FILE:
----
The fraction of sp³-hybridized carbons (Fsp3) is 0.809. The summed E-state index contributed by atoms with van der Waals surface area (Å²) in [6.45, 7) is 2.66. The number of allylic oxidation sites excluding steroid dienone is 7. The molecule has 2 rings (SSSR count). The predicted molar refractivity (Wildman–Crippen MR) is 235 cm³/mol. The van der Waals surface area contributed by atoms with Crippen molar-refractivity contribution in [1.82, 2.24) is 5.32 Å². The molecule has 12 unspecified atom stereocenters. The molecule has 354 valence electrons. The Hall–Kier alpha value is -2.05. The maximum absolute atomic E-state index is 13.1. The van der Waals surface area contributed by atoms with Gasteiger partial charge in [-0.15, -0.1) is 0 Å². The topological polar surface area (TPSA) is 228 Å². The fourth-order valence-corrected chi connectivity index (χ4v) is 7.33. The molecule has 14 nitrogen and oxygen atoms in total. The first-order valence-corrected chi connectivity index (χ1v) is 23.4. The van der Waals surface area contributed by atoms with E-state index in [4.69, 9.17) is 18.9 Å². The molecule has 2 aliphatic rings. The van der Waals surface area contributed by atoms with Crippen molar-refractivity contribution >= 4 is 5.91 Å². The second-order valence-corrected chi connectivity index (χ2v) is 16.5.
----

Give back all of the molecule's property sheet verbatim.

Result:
The fraction of sp³-hybridized carbons (Fsp3) is 0.809. The summed E-state index contributed by atoms with van der Waals surface area (Å²) in [6.45, 7) is 2.66. The number of allylic oxidation sites excluding steroid dienone is 7. The molecule has 2 rings (SSSR count). The predicted molar refractivity (Wildman–Crippen MR) is 235 cm³/mol. The van der Waals surface area contributed by atoms with Crippen molar-refractivity contribution in [1.82, 2.24) is 5.32 Å². The molecule has 12 unspecified atom stereocenters. The molecule has 354 valence electrons. The Hall–Kier alpha value is -2.05. The maximum absolute atomic E-state index is 13.1. The van der Waals surface area contributed by atoms with Gasteiger partial charge in [-0.15, -0.1) is 0 Å². The topological polar surface area (TPSA) is 228 Å². The fourth-order valence-corrected chi connectivity index (χ4v) is 7.33. The molecule has 14 nitrogen and oxygen atoms in total. The first-order valence-corrected chi connectivity index (χ1v) is 23.4. The van der Waals surface area contributed by atoms with E-state index in [4.69, 9.17) is 18.9 Å². The molecule has 2 aliphatic rings. The van der Waals surface area contributed by atoms with Crippen molar-refractivity contribution >= 4 is 5.91 Å². The second-order valence-corrected chi connectivity index (χ2v) is 16.5.